Milk Factory Condensed: Sweetened @ The Milk Factory // 29.04.18

The white walls of the classic Queensland pub glistens in the afternoon sun. Rain clouds emerge from the surrounding buildings, but fortunately the the rain holds off.

As I walk in a find myself transported back into history with vintage Toohey’s posters and old furniture. However the modern printed music posters plastered on the walls reminds you that you’re still in the 21st century.

Hallie Tate Music

A close nit crowd huddles in the small room filled with close friends and family. Hallie Tate sets up her stage wearing pink getup and piggy tails to tie the adorable look all together.  The Flower Shoppe and Phoebe Sinclar join in with the crowd, cheering on Hallie.

With just the basics of the acoustics Hallie’s angelic and pure sound effortlessly travels to the back of the venue. Her country infused rolls and incredible vocal range have me absolutely transfixed and on the seat wanting more.

As a few songs pass I realise that Hallie is taking us on a journey of her past relationships. She unravels the truth behind the couple and the destiny that awaits them. However I fall in love with the sarcasm and humour that she uses to explain how sour she feels towards specific people and events in her life.

Her single  Butterscotch Snaps portrays a drink so sweet and addictive where overindulgence can be toxic. Also her latest release ‘Banana and Honey’ describes and individual that need to eat banana and honey to swipe away the bitterness in their soul. Her music not only portrays her personal struggles, but also political disruptions in Australia including gay marriage.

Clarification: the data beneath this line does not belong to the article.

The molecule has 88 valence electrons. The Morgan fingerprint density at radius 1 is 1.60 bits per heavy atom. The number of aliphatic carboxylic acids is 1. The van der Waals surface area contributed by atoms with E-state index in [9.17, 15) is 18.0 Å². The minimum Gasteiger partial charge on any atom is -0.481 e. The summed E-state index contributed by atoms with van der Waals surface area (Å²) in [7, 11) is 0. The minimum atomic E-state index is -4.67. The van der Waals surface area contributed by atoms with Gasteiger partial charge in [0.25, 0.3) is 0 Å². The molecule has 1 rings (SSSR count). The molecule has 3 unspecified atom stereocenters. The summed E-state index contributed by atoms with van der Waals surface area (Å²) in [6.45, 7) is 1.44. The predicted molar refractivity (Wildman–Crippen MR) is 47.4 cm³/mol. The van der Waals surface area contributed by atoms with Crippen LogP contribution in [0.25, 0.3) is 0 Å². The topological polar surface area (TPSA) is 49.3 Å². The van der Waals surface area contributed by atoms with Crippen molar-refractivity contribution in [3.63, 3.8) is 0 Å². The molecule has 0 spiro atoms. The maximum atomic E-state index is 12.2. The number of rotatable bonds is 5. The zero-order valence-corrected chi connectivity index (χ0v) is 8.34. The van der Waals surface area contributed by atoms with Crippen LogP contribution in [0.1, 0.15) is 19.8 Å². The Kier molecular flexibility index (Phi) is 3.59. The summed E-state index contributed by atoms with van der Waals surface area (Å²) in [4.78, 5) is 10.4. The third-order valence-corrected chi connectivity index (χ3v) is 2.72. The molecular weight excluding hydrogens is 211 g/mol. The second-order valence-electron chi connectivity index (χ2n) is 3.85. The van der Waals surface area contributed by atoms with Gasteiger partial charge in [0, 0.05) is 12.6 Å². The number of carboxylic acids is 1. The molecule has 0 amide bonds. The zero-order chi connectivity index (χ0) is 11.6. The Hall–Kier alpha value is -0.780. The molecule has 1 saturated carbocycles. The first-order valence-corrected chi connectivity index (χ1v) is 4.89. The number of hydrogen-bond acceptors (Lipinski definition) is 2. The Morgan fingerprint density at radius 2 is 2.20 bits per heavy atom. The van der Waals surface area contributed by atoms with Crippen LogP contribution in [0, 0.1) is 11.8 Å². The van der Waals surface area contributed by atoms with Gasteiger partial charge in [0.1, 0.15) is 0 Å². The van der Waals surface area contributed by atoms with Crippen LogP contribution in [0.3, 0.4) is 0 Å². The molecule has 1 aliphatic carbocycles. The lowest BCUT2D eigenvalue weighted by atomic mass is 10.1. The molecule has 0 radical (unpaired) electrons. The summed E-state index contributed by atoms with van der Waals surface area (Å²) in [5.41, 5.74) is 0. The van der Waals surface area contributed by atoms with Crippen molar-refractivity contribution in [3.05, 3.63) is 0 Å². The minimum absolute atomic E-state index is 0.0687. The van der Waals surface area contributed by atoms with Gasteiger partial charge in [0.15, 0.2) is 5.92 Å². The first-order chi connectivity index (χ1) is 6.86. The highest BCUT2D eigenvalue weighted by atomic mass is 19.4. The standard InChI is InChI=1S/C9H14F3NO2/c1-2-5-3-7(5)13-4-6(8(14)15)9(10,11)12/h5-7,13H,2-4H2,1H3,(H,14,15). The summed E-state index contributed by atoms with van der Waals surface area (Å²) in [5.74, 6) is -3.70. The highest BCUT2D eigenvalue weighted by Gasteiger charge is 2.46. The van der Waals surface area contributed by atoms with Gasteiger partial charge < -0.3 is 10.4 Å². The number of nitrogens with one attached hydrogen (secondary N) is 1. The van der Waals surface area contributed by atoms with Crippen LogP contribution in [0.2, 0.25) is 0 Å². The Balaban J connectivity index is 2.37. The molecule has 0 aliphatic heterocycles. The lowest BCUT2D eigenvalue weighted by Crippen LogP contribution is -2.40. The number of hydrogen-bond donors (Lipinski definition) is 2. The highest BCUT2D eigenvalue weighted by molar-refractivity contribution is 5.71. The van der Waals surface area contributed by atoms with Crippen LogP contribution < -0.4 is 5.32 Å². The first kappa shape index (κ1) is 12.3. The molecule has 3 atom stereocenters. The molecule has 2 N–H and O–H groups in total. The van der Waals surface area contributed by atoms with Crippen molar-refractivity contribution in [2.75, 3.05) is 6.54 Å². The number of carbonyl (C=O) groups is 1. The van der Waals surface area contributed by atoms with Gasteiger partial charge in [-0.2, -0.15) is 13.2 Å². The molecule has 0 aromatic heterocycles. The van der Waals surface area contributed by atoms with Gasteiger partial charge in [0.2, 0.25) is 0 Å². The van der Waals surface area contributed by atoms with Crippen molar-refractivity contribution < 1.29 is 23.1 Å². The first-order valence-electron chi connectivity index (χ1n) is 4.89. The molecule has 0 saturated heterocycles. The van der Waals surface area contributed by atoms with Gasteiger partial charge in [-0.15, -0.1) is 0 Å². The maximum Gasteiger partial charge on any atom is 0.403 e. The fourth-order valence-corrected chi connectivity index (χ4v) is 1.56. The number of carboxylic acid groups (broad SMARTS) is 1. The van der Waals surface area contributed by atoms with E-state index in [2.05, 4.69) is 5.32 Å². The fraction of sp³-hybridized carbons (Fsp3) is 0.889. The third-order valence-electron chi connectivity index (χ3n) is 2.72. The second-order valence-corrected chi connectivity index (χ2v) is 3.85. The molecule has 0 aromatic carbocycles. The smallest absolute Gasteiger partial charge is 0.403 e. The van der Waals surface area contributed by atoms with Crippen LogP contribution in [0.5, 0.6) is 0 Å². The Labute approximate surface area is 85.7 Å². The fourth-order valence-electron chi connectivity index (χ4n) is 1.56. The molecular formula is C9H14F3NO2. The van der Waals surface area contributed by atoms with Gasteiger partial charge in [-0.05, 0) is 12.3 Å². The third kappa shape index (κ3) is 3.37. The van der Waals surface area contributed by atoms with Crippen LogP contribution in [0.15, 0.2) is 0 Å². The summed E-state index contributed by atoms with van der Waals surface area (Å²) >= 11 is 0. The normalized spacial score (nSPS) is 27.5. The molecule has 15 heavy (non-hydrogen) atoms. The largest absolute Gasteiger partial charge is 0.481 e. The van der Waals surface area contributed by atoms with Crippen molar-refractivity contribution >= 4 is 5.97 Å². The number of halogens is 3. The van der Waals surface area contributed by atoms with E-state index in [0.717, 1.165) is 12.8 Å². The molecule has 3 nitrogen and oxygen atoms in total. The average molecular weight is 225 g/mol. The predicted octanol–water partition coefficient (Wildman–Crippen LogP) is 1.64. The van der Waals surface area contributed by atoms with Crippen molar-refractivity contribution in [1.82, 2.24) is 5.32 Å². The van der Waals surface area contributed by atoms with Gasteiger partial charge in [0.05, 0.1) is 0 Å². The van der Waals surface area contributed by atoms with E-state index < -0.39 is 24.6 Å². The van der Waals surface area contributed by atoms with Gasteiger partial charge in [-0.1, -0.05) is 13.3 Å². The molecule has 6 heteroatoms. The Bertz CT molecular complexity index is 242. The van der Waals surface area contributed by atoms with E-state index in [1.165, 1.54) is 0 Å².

The story telling is subtle with metaphors which allows you to fully understand her opinion.

The Flower Shoppé

The trio walks on stage, Crystal rocking the vintage lemon dress and Harry and Sam wearing sweaters that only come out during the festive season. The Flower Shoppe is ready to give us a night to remember with hints of every genre in the 20th century.

The bopping trio warm up the venue with their fast paced, bass rolling covers mixed with folky twists. Along with other arrays of genre’s like the four bar blues, and poppy Beach Boys, and ‘Walking on Sunshine’ featuring quirky kazoo made their way into their huge repertoire. The trio move around in different decades of music, keeping the crowd  intrigued with what’s around the corner.

Although the trio mostly played classics from past artists, they allowed their modern twists intertwine with the original. It takes a lot of guts taking a well known original and I applaud how the original key and rhythm continues to shine through.

Crystal’s beautiful quaint voice is easy to listen to, painting a perfect picture a 1950’s tea party. Her hips sway with the roll of the bass along with the flow of her hands and the beaming smile at the end of every chorus. The balance of soft vocals, subtle bass, and strong guitar melodies accompany her delicate voice so perfectly. A small curtsy and a thank you ends The Flower Shoppé intimate and vibrant show for the evening.

Phoebe Sinclair

Phoebe Sinclar moves up to the stage after cheering on the previous acts. The four piece band are rocking pitch black clothing with a hint of silver and shimmer. With the set-list on the floor written in black marker, Phoebe has organised a great night ahead.

With a short intro Phoebe jumps straight into the music spilling her guts into every note with a sharp hand fist and sensual dance moves. Her strong vocals cuts the air like a hot knife in butter, sending the hair on the back of my neck to stand up and my bum on the edge of the seat. Every high note, trill, and run is nailed perfectly whilst infusing a growl and anger in her voice. The four piece remind me of the heartbreaking sound of London Grammar..

As the performance rolls on Phoebe engages with the audience like she knows everyone in the room. Her confidence shines through everything that she does making the audience encapsulated in every word she says and every move she makes. A laugh about her bad streak in relationships is also made, remarking that happy love songs aren’t in her repertoire.

The best thing about Phoebe is you can tell she has been through hell and back with her past relationships. However here she is standing up in front of a crowd showcasing her pain with bubbly humour and a smile. The voice is her vessel of resilience. The audience laps it all up with standing ovation during the final song.

What a strong way  to end the Condensed Sweetened night at The Milk Factory!

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